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18-11-2016

It was announced this week that dementia, including Alzheimer’s disease, has overtaken heart disease as the leading cause of death in England and Wales.

The announcement, viewed alongside figures from the Alzheimer’s Society that the number of people with dementia will escalate to a million over the next decade, highlight the vital importance of having a Lasting Power of Attorney in place.

Behind every single dementia case, there are likely to be family members struggling to cope as the person begins to lose mental capacity. However what many people do not realise is that they need to have been given the legal authority to handle the financial affairs of a loved one when that person still has mental capacity. Without it, financial institutions will likely refuse to liaise with family members who may be trying to assist the person losing capacity.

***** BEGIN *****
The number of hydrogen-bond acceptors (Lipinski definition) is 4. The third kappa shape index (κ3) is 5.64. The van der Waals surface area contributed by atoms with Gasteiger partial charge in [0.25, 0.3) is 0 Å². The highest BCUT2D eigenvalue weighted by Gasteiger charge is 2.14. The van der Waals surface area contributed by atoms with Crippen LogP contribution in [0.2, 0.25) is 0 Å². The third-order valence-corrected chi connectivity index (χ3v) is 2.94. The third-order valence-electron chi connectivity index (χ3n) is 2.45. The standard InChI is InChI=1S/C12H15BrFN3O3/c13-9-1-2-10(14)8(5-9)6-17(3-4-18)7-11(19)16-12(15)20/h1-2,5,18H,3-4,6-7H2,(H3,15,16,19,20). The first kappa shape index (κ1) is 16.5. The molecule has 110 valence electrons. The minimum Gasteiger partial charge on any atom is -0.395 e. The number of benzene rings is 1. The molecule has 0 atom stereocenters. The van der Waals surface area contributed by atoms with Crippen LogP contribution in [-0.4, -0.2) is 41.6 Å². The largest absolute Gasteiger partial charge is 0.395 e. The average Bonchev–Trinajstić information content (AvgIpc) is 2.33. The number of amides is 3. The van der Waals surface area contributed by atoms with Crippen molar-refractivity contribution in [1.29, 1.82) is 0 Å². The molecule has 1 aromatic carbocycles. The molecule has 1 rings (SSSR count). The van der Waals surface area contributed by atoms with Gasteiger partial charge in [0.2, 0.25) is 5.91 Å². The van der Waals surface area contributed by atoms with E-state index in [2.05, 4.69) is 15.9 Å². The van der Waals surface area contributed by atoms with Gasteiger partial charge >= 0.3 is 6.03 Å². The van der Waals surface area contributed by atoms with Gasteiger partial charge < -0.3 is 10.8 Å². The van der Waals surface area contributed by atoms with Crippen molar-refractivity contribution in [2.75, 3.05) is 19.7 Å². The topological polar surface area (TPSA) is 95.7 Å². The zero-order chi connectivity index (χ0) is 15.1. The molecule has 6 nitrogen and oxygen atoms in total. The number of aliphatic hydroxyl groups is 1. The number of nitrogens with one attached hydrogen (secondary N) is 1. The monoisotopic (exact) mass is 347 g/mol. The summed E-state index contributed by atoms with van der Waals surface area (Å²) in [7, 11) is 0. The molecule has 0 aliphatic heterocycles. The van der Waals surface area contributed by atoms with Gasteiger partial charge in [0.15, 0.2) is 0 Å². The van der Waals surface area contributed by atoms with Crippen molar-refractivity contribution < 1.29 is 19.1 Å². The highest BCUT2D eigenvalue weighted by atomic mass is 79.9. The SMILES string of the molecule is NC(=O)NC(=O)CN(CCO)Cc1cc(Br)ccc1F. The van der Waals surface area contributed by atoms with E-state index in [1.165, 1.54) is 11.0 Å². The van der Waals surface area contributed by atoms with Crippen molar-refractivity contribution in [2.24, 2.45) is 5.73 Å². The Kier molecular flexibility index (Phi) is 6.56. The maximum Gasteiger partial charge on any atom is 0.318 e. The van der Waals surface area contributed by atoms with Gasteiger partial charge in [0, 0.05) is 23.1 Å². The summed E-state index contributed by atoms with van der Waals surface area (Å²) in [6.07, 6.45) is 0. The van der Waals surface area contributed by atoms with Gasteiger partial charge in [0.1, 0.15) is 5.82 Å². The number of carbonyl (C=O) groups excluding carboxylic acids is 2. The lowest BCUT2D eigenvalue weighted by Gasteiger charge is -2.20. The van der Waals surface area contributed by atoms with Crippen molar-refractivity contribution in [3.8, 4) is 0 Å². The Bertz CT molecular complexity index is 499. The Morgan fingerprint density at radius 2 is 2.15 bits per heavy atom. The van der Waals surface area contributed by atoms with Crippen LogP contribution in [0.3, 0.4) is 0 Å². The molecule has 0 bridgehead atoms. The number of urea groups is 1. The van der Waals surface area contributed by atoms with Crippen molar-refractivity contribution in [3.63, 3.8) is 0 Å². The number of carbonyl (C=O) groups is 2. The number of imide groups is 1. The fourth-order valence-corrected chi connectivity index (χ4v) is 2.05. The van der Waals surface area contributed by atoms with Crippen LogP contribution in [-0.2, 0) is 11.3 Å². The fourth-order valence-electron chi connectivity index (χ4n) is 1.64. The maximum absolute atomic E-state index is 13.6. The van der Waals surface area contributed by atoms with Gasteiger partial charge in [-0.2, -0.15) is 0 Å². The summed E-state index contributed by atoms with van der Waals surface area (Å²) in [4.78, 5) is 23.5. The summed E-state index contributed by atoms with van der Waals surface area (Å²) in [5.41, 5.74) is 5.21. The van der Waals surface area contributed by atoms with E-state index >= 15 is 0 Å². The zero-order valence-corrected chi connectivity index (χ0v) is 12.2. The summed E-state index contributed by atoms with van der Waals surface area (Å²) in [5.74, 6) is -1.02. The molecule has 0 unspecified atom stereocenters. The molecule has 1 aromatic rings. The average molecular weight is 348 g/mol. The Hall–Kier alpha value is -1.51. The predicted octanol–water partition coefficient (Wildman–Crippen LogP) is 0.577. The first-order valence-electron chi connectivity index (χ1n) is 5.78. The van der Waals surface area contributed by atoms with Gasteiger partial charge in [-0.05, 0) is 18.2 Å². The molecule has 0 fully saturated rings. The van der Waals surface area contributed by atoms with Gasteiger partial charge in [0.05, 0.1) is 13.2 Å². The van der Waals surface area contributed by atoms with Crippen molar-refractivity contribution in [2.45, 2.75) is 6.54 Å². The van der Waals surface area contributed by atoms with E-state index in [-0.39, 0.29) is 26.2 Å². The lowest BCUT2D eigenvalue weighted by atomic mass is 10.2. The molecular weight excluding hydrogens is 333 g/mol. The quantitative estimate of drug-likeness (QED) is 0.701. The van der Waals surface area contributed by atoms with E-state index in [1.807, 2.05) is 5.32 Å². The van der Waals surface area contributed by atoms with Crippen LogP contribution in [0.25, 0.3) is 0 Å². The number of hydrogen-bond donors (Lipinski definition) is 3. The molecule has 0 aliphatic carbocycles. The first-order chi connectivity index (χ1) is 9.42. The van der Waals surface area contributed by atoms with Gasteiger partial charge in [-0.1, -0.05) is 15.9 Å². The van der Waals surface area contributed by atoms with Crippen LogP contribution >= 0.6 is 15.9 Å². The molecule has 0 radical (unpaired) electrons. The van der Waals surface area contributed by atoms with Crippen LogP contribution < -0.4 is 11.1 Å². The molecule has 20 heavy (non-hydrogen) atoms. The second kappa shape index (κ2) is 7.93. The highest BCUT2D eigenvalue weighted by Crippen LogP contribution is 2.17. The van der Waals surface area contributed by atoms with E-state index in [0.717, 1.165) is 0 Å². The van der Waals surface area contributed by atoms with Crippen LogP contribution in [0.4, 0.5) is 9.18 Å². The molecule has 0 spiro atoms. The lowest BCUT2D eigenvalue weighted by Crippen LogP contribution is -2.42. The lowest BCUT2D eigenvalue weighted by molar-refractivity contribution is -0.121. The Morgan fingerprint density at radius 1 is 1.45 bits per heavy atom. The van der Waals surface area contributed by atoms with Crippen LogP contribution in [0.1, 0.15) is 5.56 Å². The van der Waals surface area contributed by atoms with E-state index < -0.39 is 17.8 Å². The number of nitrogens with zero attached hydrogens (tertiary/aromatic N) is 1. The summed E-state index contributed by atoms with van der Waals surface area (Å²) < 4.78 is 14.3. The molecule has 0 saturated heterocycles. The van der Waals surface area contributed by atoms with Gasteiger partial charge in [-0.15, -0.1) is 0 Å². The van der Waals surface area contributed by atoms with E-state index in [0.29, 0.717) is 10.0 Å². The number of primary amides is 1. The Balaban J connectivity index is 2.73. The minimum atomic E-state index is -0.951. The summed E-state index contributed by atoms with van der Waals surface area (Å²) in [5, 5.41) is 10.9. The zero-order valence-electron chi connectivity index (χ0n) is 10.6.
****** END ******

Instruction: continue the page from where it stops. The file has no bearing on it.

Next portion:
This vital document is known as a Lasting Power of Attorney and it should be noted that there are two types; one for Property and Financial affairs and one for Health and Welfare.

However, 85% of the UK adult population do not have Lasting Powers of Attorney in place and are therefore unprepared should illness or accident impact their ability to make decisions for themselves in the future.

Once they’ve lost their capacity, it’s too late to arrange a Lasting Power of Attorney and the alternative route is expensive and time consuming.

The message to take from rising threat of dementia is to act now to draw up Lasting Powers of Attorney in order to make matters easier on your loved ones should they need to step in and assist you in the future. Like writing a will, it’s a vital task on the financial to do list and something that should be done when it is least needed – well before it’s too late.

To find out more about drawing up a Power of Attorney, view our video here, or get in touch.

Karmen Ko (kko@moonbeever.com
Telephone 0207 539 4138

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Standout firm known for its personal insolvency work for clients including private companies, individuals and governmental institutions. Frequently acts for insolvency practitioners, assisting with the realisation of assets, both in the UK and abroad.

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